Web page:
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The Last Windrow: Reflecting on age as another birthday approaches

My grandpa and parents never seemed "old" to me, and I don't seem "old" to me either

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Some folks used to call me "Red." No doubt that nickname came to me because of the thick shock of red hair I wore across my head as a younger person.

They don't call me "Red" anymore. Now when I take a seat in the barber chair, all I see are white locks hitting the floor. A virtual snow blizzard falls from under the barber's clippers.

What happened between "Red" and white? Years, that's what.

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As I approach another birthday this week, I got to thinking of the changes I've seen in my time here on earth. I think anyone my age does that.

We in our mid-70s have developed a sort of acceptance of where we are, and if we take the time to think about it, we do have history.

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I know that sitting quietly in my deer stand gives me time to think about how I arrived at the age I have. Many of my friends from long ago have not gotten this far. I guess I'm thankful that I have.

I think about my granddad. I was the oldest of our brood and I got to spend a lot of time with him when he was living in our farmhouse. We played checkers and card games and I was able to visit with him about his growing up years.

He had only a third grade education but he could figure in his head how much he would receive for a hog that weighed 230 pounds at a price of $9.27 a hundred weight.

Even after graduating from high school, I couldn't do that.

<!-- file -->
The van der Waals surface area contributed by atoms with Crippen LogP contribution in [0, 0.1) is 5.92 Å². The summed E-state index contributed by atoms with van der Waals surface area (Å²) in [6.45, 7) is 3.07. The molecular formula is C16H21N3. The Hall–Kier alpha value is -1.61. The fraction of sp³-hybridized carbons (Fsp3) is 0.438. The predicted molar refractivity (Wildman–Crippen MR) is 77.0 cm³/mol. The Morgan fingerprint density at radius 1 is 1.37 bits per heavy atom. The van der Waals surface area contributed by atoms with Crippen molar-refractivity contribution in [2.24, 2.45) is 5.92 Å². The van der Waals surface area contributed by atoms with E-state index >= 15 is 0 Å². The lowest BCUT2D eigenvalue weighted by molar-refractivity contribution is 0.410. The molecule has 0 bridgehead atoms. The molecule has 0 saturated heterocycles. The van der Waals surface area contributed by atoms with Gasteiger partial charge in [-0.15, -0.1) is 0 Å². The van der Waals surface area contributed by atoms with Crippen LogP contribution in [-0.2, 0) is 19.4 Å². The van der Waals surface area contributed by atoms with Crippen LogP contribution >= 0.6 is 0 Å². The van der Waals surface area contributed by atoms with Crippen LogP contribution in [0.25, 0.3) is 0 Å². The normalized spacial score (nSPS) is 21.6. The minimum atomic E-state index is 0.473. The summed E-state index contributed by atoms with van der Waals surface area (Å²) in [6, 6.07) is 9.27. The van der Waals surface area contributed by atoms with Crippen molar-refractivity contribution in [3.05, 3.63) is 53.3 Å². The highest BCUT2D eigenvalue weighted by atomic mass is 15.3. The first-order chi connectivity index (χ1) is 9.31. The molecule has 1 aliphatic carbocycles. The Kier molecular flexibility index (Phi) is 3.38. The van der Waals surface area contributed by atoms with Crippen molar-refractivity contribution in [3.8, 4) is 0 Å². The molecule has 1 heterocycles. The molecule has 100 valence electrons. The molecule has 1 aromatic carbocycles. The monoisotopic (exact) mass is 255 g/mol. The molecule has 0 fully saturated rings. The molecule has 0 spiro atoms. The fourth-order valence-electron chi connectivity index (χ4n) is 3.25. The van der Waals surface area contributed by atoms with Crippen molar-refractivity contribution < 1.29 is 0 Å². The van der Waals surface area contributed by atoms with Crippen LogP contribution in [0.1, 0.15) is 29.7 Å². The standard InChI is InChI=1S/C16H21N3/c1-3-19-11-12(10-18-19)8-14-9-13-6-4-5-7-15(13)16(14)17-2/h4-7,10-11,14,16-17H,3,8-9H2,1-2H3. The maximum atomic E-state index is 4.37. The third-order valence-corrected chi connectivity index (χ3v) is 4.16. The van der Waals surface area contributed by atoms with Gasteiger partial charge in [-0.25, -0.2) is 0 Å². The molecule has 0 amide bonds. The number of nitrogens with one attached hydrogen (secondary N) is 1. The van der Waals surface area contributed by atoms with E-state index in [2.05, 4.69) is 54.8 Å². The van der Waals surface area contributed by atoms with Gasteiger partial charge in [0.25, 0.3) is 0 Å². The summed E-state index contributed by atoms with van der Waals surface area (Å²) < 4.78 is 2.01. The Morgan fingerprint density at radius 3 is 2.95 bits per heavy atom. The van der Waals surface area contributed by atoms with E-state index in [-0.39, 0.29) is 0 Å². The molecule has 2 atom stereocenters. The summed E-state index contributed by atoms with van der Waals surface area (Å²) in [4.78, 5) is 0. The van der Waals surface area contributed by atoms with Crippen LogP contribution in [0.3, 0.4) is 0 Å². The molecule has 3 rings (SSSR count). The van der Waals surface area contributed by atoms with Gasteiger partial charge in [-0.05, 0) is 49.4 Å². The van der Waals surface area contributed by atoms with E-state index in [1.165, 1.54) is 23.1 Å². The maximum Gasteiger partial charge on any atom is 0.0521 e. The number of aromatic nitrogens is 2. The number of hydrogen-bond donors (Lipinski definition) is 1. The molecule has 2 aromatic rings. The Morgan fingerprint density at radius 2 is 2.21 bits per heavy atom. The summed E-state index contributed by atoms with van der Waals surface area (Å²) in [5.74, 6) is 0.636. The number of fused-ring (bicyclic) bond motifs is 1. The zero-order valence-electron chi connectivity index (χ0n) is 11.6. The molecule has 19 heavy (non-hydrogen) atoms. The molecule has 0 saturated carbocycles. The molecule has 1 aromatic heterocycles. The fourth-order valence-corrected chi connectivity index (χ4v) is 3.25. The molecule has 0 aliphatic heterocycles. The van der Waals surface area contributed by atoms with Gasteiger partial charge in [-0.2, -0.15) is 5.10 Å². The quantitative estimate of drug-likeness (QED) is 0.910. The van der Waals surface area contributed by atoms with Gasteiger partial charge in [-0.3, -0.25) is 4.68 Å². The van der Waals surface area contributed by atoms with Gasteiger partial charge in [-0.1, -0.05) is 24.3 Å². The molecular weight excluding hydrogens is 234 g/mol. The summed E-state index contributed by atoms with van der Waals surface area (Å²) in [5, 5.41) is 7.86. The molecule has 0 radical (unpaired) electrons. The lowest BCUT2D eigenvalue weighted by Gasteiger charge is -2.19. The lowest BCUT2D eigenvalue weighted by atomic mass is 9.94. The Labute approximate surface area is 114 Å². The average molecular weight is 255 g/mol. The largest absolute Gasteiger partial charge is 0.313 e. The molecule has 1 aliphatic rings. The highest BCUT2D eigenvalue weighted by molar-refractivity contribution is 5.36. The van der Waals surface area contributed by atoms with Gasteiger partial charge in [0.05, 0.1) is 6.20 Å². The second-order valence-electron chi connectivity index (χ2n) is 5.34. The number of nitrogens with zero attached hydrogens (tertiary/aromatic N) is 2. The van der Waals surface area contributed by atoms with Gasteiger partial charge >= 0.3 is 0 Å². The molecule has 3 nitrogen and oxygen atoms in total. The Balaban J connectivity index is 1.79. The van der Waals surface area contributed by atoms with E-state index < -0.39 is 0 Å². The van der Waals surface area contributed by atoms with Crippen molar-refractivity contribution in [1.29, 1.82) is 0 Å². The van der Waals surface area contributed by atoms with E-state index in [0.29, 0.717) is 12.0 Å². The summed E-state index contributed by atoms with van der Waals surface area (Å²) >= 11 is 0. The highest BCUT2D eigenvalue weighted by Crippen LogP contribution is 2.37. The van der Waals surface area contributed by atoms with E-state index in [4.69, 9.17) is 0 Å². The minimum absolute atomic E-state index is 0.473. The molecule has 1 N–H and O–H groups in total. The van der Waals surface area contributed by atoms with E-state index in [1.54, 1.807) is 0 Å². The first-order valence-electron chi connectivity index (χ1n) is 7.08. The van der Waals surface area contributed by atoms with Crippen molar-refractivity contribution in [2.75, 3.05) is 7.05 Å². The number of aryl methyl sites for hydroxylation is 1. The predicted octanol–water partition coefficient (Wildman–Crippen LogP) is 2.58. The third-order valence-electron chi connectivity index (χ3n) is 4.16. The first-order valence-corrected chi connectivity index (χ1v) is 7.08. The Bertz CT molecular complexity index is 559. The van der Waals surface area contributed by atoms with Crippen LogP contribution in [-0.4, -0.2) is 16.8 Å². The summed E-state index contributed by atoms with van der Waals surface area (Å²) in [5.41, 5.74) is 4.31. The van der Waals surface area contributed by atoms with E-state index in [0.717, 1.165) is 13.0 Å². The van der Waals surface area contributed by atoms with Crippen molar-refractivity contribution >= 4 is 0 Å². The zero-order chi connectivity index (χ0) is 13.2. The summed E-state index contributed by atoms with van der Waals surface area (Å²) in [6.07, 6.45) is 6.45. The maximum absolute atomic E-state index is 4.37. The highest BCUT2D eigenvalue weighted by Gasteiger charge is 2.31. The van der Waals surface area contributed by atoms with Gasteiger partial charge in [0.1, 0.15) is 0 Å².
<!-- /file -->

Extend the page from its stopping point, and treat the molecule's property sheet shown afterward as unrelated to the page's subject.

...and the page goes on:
He also wrote a journal keeping track of the prices paid for livestock and grain on the farm. He read hundreds of Zane Grey western books and could talk politics with the best of them.

Those were years I remember well. He never seemed "old" to me.

I also think about my dad. He attained an eighth grade education but could do all the mathematical exercises that his dad could do plus more.

He hand built farm wagons, he built farm buildings and he did mechanical work that he had no real training for other than learning from others. He wrote a great letter in script and he was a great follower of politics. I enjoyed many intense discussions with him about world affairs.

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He never seemed "old" to me.

Thinking back, I remember my mother's ability to tackle anything either in the house or out on the fields. She had a high school degree and I never saw a task that she started that she couldn't finish.

She must have sewn a thousand pairs of overalls, she cooked enough meals to have fed an army and she had social skills that were passed on to her clutch of six kids. My siblings and I all share those skills with our families today.

She never seemed "old" to me.

So as another birthday comes and goes, I think about that kind of stuff and how lucky I was to have had the history that I've had. Even though I have a couple of artificial pieces of metal in me that keep me ticking, I have not a complaint.

Except for the fact that no one calls me "Red" anymore and I don't have enough hair on top of my head to repeat the double parted hairstyle I had in my high school graduation picture, I've had a good run.

I've got history. I don't seem "old" to me. Bring on the candles!

See you next time. Okay?

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John Wetrosky
John Wetrosky (2022)

Related Topics: THE LAST WINDROWMEMBERS-ONLYHISTORY
Opinion by John Wetrosky
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